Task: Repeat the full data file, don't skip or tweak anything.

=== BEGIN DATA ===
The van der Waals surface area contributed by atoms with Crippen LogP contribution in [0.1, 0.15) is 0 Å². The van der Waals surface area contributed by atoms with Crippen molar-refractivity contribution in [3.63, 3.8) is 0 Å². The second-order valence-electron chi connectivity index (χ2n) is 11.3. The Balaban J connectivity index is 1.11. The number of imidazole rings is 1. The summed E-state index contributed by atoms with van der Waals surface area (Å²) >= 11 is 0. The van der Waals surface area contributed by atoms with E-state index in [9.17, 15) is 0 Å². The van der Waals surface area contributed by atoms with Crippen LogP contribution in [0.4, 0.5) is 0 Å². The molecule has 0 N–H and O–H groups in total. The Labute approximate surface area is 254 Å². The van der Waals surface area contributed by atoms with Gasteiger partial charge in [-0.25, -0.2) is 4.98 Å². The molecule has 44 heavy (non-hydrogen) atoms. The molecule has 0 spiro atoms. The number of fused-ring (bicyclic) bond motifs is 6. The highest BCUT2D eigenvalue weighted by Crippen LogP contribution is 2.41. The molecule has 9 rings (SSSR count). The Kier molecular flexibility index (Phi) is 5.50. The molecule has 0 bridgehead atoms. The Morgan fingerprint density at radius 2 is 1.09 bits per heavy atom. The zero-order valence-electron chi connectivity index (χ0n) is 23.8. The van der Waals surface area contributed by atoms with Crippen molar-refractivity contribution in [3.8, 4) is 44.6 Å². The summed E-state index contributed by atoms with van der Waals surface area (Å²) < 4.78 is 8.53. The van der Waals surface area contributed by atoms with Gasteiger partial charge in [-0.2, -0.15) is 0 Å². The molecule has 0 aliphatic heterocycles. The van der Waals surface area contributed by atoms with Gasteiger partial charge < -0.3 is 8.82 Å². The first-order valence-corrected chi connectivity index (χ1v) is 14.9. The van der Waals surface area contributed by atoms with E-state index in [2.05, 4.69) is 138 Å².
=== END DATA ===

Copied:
The van der Waals surface area contributed by atoms with Crippen LogP contribution in [0.1, 0.15) is 0 Å². The van der Waals surface area contributed by atoms with Crippen molar-refractivity contribution in [3.63, 3.8) is 0 Å². The second-order valence-electron chi connectivity index (χ2n) is 11.3. The Balaban J connectivity index is 1.11. The number of imidazole rings is 1. The summed E-state index contributed by atoms with van der Waals surface area (Å²) >= 11 is 0. The van der Waals surface area contributed by atoms with E-state index in [9.17, 15) is 0 Å². The van der Waals surface area contributed by atoms with Crippen LogP contribution in [0.4, 0.5) is 0 Å². The molecule has 0 N–H and O–H groups in total. The Labute approximate surface area is 254 Å². The van der Waals surface area contributed by atoms with Gasteiger partial charge in [-0.25, -0.2) is 4.98 Å². The molecule has 44 heavy (non-hydrogen) atoms. The molecule has 0 spiro atoms. The number of fused-ring (bicyclic) bond motifs is 6. The highest BCUT2D eigenvalue weighted by Crippen LogP contribution is 2.41. The molecule has 9 rings (SSSR count). The Kier molecular flexibility index (Phi) is 5.50. The molecule has 0 bridgehead atoms. The Morgan fingerprint density at radius 2 is 1.09 bits per heavy atom. The zero-order valence-electron chi connectivity index (χ0n) is 23.8. The van der Waals surface area contributed by atoms with Crippen molar-refractivity contribution in [3.8, 4) is 44.6 Å². The summed E-state index contributed by atoms with van der Waals surface area (Å²) < 4.78 is 8.53. The van der Waals surface area contributed by atoms with Gasteiger partial charge in [-0.2, -0.15) is 0 Å². The molecule has 0 aliphatic heterocycles. The van der Waals surface area contributed by atoms with Gasteiger partial charge < -0.3 is 8.82 Å². The first-order valence-corrected chi connectivity index (χ1v) is 14.9. The van der Waals surface area contributed by atoms with E-state index in [2.05, 4.69) is 138 Å².